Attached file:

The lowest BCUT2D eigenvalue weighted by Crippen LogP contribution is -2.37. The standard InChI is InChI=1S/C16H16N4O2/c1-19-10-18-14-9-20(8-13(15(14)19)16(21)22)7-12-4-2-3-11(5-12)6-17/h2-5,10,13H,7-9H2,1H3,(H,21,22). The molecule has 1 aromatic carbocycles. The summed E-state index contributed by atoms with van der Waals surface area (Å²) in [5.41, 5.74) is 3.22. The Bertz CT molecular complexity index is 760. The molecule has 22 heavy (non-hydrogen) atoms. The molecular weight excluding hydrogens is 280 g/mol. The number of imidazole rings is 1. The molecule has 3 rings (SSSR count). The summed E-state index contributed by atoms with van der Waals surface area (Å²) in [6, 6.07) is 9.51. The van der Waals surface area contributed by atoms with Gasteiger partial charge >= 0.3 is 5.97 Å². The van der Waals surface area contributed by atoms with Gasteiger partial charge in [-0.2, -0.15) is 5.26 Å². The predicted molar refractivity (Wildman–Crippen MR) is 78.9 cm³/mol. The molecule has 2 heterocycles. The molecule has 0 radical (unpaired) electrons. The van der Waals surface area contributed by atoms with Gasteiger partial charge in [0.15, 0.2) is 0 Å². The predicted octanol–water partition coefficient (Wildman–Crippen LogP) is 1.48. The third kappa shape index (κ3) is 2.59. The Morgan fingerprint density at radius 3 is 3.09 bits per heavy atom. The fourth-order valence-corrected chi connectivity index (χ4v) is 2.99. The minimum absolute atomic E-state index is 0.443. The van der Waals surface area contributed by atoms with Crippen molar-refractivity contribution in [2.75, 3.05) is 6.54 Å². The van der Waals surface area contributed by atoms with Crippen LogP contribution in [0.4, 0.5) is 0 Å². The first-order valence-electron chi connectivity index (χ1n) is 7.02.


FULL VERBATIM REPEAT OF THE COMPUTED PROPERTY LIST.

The lowest BCUT2D eigenvalue weighted by Crippen LogP contribution is -2.37. The standard InChI is InChI=1S/C16H16N4O2/c1-19-10-18-14-9-20(8-13(15(14)19)16(21)22)7-12-4-2-3-11(5-12)6-17/h2-5,10,13H,7-9H2,1H3,(H,21,22). The molecule has 1 aromatic carbocycles. The summed E-state index contributed by atoms with van der Waals surface area (Å²) in [5.41, 5.74) is 3.22. The Bertz CT molecular complexity index is 760. The molecule has 22 heavy (non-hydrogen) atoms. The molecular weight excluding hydrogens is 280 g/mol. The number of imidazole rings is 1. The molecule has 3 rings (SSSR count). The summed E-state index contributed by atoms with van der Waals surface area (Å²) in [6, 6.07) is 9.51. The van der Waals surface area contributed by atoms with Gasteiger partial charge >= 0.3 is 5.97 Å². The van der Waals surface area contributed by atoms with Gasteiger partial charge in [-0.2, -0.15) is 5.26 Å². The predicted molar refractivity (Wildman–Crippen MR) is 78.9 cm³/mol. The molecule has 2 heterocycles. The molecule has 0 radical (unpaired) electrons. The van der Waals surface area contributed by atoms with Gasteiger partial charge in [0.15, 0.2) is 0 Å². The predicted octanol–water partition coefficient (Wildman–Crippen LogP) is 1.48. The third kappa shape index (κ3) is 2.59. The Morgan fingerprint density at radius 3 is 3.09 bits per heavy atom. The fourth-order valence-corrected chi connectivity index (χ4v) is 2.99. The minimum absolute atomic E-state index is 0.443. The van der Waals surface area contributed by atoms with Crippen molar-refractivity contribution in [2.75, 3.05) is 6.54 Å². The van der Waals surface area contributed by atoms with Crippen LogP contribution in [0.4, 0.5) is 0 Å². The first-order valence-electron chi connectivity index (χ1n) is 7.02.